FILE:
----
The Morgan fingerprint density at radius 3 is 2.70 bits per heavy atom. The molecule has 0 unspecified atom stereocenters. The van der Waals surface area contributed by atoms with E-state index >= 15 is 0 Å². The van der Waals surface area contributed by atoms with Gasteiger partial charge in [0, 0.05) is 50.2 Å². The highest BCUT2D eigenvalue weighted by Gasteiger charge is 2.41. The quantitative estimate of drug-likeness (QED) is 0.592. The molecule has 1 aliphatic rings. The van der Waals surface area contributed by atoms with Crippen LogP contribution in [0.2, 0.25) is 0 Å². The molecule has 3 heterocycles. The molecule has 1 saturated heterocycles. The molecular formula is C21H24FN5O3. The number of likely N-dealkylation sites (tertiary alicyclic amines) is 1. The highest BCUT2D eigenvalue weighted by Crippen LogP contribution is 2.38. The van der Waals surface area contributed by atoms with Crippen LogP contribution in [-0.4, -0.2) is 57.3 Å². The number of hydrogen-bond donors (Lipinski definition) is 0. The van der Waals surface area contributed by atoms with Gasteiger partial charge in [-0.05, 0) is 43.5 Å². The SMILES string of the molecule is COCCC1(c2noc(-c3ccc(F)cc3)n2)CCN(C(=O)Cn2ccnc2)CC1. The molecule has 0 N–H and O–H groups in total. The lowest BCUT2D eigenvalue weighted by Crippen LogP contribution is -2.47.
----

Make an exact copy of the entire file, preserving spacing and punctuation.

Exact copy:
The Morgan fingerprint density at radius 3 is 2.70 bits per heavy atom. The molecule has 0 unspecified atom stereocenters. The van der Waals surface area contributed by atoms with E-state index >= 15 is 0 Å². The van der Waals surface area contributed by atoms with Gasteiger partial charge in [0, 0.05) is 50.2 Å². The highest BCUT2D eigenvalue weighted by Gasteiger charge is 2.41. The quantitative estimate of drug-likeness (QED) is 0.592. The molecule has 1 aliphatic rings. The van der Waals surface area contributed by atoms with Crippen LogP contribution in [0.2, 0.25) is 0 Å². The molecule has 3 heterocycles. The molecule has 1 saturated heterocycles. The molecular formula is C21H24FN5O3. The number of likely N-dealkylation sites (tertiary alicyclic amines) is 1. The highest BCUT2D eigenvalue weighted by Crippen LogP contribution is 2.38. The van der Waals surface area contributed by atoms with Crippen LogP contribution in [-0.4, -0.2) is 57.3 Å². The number of hydrogen-bond donors (Lipinski definition) is 0. The van der Waals surface area contributed by atoms with Gasteiger partial charge in [-0.05, 0) is 43.5 Å². The SMILES string of the molecule is COCCC1(c2noc(-c3ccc(F)cc3)n2)CCN(C(=O)Cn2ccnc2)CC1. The molecule has 0 N–H and O–H groups in total. The lowest BCUT2D eigenvalue weighted by Crippen LogP contribution is -2.47.